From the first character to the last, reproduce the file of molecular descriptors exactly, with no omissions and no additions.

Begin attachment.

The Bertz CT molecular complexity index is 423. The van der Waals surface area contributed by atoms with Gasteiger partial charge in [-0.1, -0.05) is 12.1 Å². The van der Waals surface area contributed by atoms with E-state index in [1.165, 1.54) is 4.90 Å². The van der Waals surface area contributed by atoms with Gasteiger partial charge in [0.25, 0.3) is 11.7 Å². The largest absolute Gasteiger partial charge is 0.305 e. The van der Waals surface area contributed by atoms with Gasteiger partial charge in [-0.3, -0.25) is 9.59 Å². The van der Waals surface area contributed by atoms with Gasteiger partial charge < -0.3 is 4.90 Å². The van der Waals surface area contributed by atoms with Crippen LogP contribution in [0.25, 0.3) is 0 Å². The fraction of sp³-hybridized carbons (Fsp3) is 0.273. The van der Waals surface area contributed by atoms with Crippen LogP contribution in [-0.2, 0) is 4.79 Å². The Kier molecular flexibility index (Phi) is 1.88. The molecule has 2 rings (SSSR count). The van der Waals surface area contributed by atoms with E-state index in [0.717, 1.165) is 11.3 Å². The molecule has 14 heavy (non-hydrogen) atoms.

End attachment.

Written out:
The Bertz CT molecular complexity index is 423. The van der Waals surface area contributed by atoms with Gasteiger partial charge in [-0.1, -0.05) is 12.1 Å². The van der Waals surface area contributed by atoms with E-state index in [1.165, 1.54) is 4.90 Å². The van der Waals surface area contributed by atoms with Gasteiger partial charge in [0.25, 0.3) is 11.7 Å². The largest absolute Gasteiger partial charge is 0.305 e. The van der Waals surface area contributed by atoms with Gasteiger partial charge in [-0.3, -0.25) is 9.59 Å². The van der Waals surface area contributed by atoms with Gasteiger partial charge < -0.3 is 4.90 Å². The van der Waals surface area contributed by atoms with Crippen LogP contribution in [0.25, 0.3) is 0 Å². The fraction of sp³-hybridized carbons (Fsp3) is 0.273. The van der Waals surface area contributed by atoms with Crippen LogP contribution in [-0.2, 0) is 4.79 Å². The Kier molecular flexibility index (Phi) is 1.88. The molecule has 2 rings (SSSR count). The van der Waals surface area contributed by atoms with E-state index in [0.717, 1.165) is 11.3 Å². The molecule has 14 heavy (non-hydrogen) atoms.